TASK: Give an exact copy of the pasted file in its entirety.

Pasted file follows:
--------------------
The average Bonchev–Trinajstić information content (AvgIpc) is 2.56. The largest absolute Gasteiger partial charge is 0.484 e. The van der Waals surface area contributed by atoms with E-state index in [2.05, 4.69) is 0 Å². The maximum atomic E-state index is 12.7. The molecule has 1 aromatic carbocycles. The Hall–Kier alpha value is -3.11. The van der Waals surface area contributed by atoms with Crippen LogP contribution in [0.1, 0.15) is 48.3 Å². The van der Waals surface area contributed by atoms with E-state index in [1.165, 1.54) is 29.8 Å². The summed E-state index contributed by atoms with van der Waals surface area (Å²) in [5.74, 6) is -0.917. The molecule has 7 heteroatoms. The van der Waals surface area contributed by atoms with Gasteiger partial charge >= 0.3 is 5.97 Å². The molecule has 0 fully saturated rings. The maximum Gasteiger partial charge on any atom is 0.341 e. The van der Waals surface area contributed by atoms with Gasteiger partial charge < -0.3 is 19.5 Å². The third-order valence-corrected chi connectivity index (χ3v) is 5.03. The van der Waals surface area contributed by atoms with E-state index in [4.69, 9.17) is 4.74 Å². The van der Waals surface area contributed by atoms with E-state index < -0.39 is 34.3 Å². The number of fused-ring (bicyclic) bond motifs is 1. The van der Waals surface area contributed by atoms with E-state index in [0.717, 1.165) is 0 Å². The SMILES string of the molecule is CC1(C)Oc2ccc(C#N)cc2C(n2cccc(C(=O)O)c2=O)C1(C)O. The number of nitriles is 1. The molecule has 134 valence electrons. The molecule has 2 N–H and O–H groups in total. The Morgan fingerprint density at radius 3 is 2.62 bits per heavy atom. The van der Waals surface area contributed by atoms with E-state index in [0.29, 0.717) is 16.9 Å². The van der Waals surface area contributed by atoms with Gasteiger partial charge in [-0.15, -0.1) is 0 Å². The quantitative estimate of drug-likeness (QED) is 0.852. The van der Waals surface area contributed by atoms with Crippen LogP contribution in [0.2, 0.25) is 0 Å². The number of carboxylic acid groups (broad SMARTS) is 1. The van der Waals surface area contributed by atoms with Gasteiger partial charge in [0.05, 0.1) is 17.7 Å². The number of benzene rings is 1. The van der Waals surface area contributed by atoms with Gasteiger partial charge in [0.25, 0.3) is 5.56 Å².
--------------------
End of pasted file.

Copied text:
The average Bonchev–Trinajstić information content (AvgIpc) is 2.56. The largest absolute Gasteiger partial charge is 0.484 e. The van der Waals surface area contributed by atoms with E-state index in [2.05, 4.69) is 0 Å². The maximum atomic E-state index is 12.7. The molecule has 1 aromatic carbocycles. The Hall–Kier alpha value is -3.11. The van der Waals surface area contributed by atoms with Crippen LogP contribution in [0.1, 0.15) is 48.3 Å². The van der Waals surface area contributed by atoms with E-state index in [1.165, 1.54) is 29.8 Å². The summed E-state index contributed by atoms with van der Waals surface area (Å²) in [5.74, 6) is -0.917. The molecule has 7 heteroatoms. The van der Waals surface area contributed by atoms with Gasteiger partial charge >= 0.3 is 5.97 Å². The molecule has 0 fully saturated rings. The maximum Gasteiger partial charge on any atom is 0.341 e. The van der Waals surface area contributed by atoms with Gasteiger partial charge < -0.3 is 19.5 Å². The third-order valence-corrected chi connectivity index (χ3v) is 5.03. The van der Waals surface area contributed by atoms with E-state index in [4.69, 9.17) is 4.74 Å². The van der Waals surface area contributed by atoms with E-state index < -0.39 is 34.3 Å². The number of fused-ring (bicyclic) bond motifs is 1. The van der Waals surface area contributed by atoms with E-state index in [0.717, 1.165) is 0 Å². The SMILES string of the molecule is CC1(C)Oc2ccc(C#N)cc2C(n2cccc(C(=O)O)c2=O)C1(C)O. The number of nitriles is 1. The molecule has 134 valence electrons. The molecule has 2 N–H and O–H groups in total. The Morgan fingerprint density at radius 3 is 2.62 bits per heavy atom. The van der Waals surface area contributed by atoms with E-state index in [0.29, 0.717) is 16.9 Å². The van der Waals surface area contributed by atoms with Gasteiger partial charge in [-0.15, -0.1) is 0 Å². The quantitative estimate of drug-likeness (QED) is 0.852. The van der Waals surface area contributed by atoms with Crippen LogP contribution in [0.2, 0.25) is 0 Å². The number of carboxylic acid groups (broad SMARTS) is 1. The van der Waals surface area contributed by atoms with Gasteiger partial charge in [0.05, 0.1) is 17.7 Å². The number of benzene rings is 1. The van der Waals surface area contributed by atoms with Gasteiger partial charge in [0.25, 0.3) is 5.56 Å².